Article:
"To drop all these measures now would be to accept that COVID-19 patients will get sick in extraordinary numbers all over the country, far beyond what the US health system could bear."

Inglesby said coronavirus modeling "report that health care systems will be completely overwhelmed/collapse by the peak of cases if major social distancing is not put in place."

"For now we need to keep production running, doctors offices working, groceries, pharmacies, banks open. It is ok to have science informed dialogue about which businesses need to be closed vs what can stay open in some way if social distancing can be put in place in them," he said. 

"But we need to press ahead for now w closed schools, mass telecommuting, no gatherings, strong advisory to stay home unless you need to go out – all are needed to slow this epidemic."

Dr Scott Gottlieb, a former head of the Food and Drug Administration, issued similar warnings.

"There's a strong and understandable desire to return to better times and a functioning economy. But it should not be lost on anyone that there's no such thing as a functioning economy and society so long as covid-19 continues to spread uncontrolled in our biggest cities," Gottlieb said in a tweet. 

"There's no functioning healthcare with hospitals overwhelmed, no return to work with people terrified of a virus raging uncontrolled. There are two ways to end this. Let a vast swath of people catch covid which is unthinkable, or break the epidemic. We must choose the latter."

"The only way to return to a stable economy and restore our liberty, is to end epidemic spread of covid-19. We need a massive effort to offset the hardship of these efforts, and the public health costs they impose, as there are more than economic costs to the measures we're taking," he continued.

Bipartisan criticism

State and local officials also continued to raise the alarm about the potential collapse of the U.S. healthcare system is the spread of the virus is not nipped in the bud.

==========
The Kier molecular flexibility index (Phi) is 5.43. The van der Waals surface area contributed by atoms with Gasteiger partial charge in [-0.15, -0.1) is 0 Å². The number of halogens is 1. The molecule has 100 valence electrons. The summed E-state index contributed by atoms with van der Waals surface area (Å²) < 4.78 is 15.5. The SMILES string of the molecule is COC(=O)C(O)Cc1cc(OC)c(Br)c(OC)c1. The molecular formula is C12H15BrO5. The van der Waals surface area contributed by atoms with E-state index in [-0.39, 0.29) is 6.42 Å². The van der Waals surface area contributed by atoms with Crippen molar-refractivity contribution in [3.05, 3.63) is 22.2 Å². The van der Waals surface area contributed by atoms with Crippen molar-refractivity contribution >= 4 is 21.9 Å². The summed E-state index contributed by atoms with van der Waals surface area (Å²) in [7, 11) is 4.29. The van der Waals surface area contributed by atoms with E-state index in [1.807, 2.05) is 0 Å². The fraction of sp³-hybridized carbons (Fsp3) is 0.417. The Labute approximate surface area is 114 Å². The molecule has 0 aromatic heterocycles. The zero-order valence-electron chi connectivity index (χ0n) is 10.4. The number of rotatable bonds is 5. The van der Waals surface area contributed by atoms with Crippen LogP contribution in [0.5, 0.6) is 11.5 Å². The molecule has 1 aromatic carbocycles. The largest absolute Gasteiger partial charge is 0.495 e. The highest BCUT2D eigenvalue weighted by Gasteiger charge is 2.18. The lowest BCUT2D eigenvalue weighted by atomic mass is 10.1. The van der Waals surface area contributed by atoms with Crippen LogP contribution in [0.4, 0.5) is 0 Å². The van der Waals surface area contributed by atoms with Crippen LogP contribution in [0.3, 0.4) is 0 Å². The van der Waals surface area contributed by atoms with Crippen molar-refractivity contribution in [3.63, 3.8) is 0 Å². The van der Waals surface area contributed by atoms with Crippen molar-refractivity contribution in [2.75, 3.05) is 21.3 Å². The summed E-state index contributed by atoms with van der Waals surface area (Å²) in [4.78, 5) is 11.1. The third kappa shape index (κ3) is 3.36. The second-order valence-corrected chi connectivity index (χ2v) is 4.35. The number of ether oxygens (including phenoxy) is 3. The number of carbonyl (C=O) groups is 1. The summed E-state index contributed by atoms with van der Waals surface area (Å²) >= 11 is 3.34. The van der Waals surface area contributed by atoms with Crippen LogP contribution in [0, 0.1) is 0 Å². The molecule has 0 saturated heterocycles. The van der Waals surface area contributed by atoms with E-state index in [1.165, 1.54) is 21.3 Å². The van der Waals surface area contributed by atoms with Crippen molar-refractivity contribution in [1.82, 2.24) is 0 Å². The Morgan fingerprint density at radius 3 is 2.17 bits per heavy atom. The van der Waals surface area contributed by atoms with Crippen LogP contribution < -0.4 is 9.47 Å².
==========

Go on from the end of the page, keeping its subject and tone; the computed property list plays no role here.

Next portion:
California Governor Gavin Newsom said on Monday that his state needs 50,000 additional hospital beds to accommodate a surge in coronavirus patients predicted by computer modeling.

Meanwhile, New York City Mayor Bill de Blasio appealed for ventilators, masks and other medical equipment, even from private citizens.

Reacting to Trump's pronouncement Democratic Senator representing the New York state Kirsten Gillibrand said, "The President isn't making any sense. In fact we have a major health crisis in front of us. I've talked to almost every hospital in New York State, and they're still worried about getting basic personal protective equipment."

"This is a huge crisis. And for him to downplay it because he's worried about stock prices or his own economy, it's shocking," she said.

Even Republican Senator Lindsey Graham of South Carolina, a close Trump ally, also urged Trump to stick with the advice of public health officials, saying "there is no functioning economy unless we control the virus."

"Try running an economy with major hospitals overflowing, doctors and nurses forced to stop treating some because they can't help all, and every moment of gut-wrenching medical chaos being played out in our living rooms, on TV, on social media, and shown all around the world," he tweeted.

(With input from Reuters and AP)